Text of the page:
Skip to main content

How Atlanta Turned Into A TV Boomtown

For Evan Katz, executive producer on Fox’s 24: Legacy, Atlanta is feeling more and more like home. The region has emerged as a boomtown for TV and film production, and Katz can see several reasons why. “They have a fantastic tax-rebate program,” he said. “That’s part of it, but a lot of states do. Atlanta also has a critical mass of experienced crew. You need that critical mass; otherwise, you’re starting from scratch and have to bring everybody in.”

To Katz, that’s a sign of a serious TV production town. As he says, many states entice projects with tax breaks. But the towns full of people rich with production experience are in a separate class.

The list of TV productions happening in Georgia goes on and on. Besides 24: Legacy, there’s AMC’s The Walking Dead, The CW’s The Vampire Diaries, BET’s Being Mary Jane, OWN’s Greenleaf, syndication’s Family Feud and CBS’ MacGyver, among many others. Local film projects include The Hunger Games trilogy.

The action started when Georgia passed a tax incentive program back in 2008, offering filmmakers 20% back on their projects, and 30% back for embedding a Georgia production logo in the project’s final credits. In those days, the total value of all production budgets stood at around $647.6 million, bringing an economic impact of around $1.1 billion to the market. Per the state’s most recent economic figures, the total value of all production budgets stood at $1.7 billion from July 2014 to June 2015, meaning an economic impact of around $6 billion.

Georgia’s film department counted 248 film and TV projects in 2016.

It’s enough to spark its own tourism scene. “People will travel all over the world for The Walking Dead and Vampire Diaries,” said Lee Thomas, deputy commissioner, Georgia Film, Music and Digital Entertainment Office.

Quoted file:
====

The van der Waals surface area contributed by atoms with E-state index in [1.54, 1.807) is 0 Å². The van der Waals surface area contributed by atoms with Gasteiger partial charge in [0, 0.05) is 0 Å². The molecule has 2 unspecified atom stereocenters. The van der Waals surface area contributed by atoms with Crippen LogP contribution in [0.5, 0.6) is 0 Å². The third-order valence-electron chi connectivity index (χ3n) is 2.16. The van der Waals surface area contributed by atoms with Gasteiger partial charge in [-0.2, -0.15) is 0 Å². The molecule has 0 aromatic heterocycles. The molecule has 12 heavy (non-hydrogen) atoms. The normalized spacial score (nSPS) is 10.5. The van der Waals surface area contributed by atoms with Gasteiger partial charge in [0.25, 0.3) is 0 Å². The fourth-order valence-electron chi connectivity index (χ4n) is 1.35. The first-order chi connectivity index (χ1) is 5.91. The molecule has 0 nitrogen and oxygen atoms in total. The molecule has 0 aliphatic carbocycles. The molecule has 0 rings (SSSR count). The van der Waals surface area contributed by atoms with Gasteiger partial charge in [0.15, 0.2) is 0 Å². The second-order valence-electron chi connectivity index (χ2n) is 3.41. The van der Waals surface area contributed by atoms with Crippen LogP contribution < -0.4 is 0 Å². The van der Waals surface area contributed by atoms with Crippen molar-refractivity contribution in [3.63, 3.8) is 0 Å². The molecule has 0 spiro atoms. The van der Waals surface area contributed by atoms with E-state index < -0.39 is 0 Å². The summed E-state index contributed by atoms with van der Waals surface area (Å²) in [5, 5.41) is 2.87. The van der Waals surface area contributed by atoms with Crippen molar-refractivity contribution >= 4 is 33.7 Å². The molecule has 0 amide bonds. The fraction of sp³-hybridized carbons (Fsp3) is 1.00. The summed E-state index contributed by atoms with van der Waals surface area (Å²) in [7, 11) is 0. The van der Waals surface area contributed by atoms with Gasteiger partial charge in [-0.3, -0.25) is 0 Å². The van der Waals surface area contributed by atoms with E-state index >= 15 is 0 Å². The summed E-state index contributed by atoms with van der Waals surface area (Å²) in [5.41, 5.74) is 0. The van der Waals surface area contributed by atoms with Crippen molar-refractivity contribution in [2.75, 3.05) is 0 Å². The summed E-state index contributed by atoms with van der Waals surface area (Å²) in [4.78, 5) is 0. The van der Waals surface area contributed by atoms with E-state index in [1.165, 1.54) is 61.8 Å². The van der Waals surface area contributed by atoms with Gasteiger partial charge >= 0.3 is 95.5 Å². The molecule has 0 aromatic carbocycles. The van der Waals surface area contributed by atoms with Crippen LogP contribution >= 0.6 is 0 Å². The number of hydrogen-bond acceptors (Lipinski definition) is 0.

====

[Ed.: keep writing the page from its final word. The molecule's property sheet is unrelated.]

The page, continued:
Fast-Tracking Talent

On 24: Legacy, Atlanta stands in for the Washington, D.C., suburbs where the show takes place. Katz singles out the Atlanta market for its “crazy nice mix of rural and urban,” and cites a lively and diverse acting population to boot. “They’re starting to get a deep bench in terms of the quality of actors you can cast,” he said.

While Katz mentions experienced crews in Atlanta, that’s the one department the state’s film commission seeks to improve. The local government has launched the Georgia Film Academy to, as Thomas puts it, “fast-track people into the industry.” The first half of the 24-week program teaches production skills and the second half offers an internship with an existing production.

Major players in the local production scene include Pinewood Atlanta Studios, Third Rail Studios, Atlanta Filmworks Stage and Studio and ECG Productions. Tyler Perry’s TV and film operation is based in Atlanta as well. He recently shifted from a converted baggage facility by the airport to a new site at the decommissioned Fort McPherson army base. At 330 acres, it is one of the largest studio facilities in the country.

For Katz, Atlanta’s lure goes beyond money and manpower. “24 is famous for decaying warehouses,” he said. “They’ve got a lot of those here.”